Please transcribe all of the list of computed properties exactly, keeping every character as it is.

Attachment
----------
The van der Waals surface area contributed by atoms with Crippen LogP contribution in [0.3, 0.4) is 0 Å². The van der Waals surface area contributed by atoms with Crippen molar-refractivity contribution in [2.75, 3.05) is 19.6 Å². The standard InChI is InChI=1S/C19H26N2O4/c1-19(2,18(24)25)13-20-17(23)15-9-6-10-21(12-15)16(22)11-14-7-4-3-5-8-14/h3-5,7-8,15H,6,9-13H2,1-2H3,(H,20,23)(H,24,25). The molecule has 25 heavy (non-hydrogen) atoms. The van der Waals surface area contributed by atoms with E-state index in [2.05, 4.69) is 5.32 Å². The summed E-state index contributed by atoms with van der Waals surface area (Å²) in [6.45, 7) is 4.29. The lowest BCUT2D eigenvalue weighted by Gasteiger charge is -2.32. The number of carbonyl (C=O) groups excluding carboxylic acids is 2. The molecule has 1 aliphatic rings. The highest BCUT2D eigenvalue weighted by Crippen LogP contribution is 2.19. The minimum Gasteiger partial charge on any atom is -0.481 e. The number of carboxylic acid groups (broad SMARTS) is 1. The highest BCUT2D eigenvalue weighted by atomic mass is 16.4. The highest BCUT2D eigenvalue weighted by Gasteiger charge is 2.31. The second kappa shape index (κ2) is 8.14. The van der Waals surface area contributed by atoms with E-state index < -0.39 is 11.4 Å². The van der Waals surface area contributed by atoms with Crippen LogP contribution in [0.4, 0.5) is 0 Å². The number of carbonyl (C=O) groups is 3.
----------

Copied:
The van der Waals surface area contributed by atoms with Crippen LogP contribution in [0.3, 0.4) is 0 Å². The van der Waals surface area contributed by atoms with Crippen molar-refractivity contribution in [2.75, 3.05) is 19.6 Å². The standard InChI is InChI=1S/C19H26N2O4/c1-19(2,18(24)25)13-20-17(23)15-9-6-10-21(12-15)16(22)11-14-7-4-3-5-8-14/h3-5,7-8,15H,6,9-13H2,1-2H3,(H,20,23)(H,24,25). The molecule has 25 heavy (non-hydrogen) atoms. The van der Waals surface area contributed by atoms with E-state index in [2.05, 4.69) is 5.32 Å². The summed E-state index contributed by atoms with van der Waals surface area (Å²) in [6.45, 7) is 4.29. The lowest BCUT2D eigenvalue weighted by Gasteiger charge is -2.32. The number of carbonyl (C=O) groups excluding carboxylic acids is 2. The molecule has 1 aliphatic rings. The highest BCUT2D eigenvalue weighted by Crippen LogP contribution is 2.19. The minimum Gasteiger partial charge on any atom is -0.481 e. The number of carboxylic acid groups (broad SMARTS) is 1. The highest BCUT2D eigenvalue weighted by atomic mass is 16.4. The highest BCUT2D eigenvalue weighted by Gasteiger charge is 2.31. The second kappa shape index (κ2) is 8.14. The van der Waals surface area contributed by atoms with E-state index < -0.39 is 11.4 Å². The van der Waals surface area contributed by atoms with Crippen LogP contribution in [0.4, 0.5) is 0 Å². The number of carbonyl (C=O) groups is 3.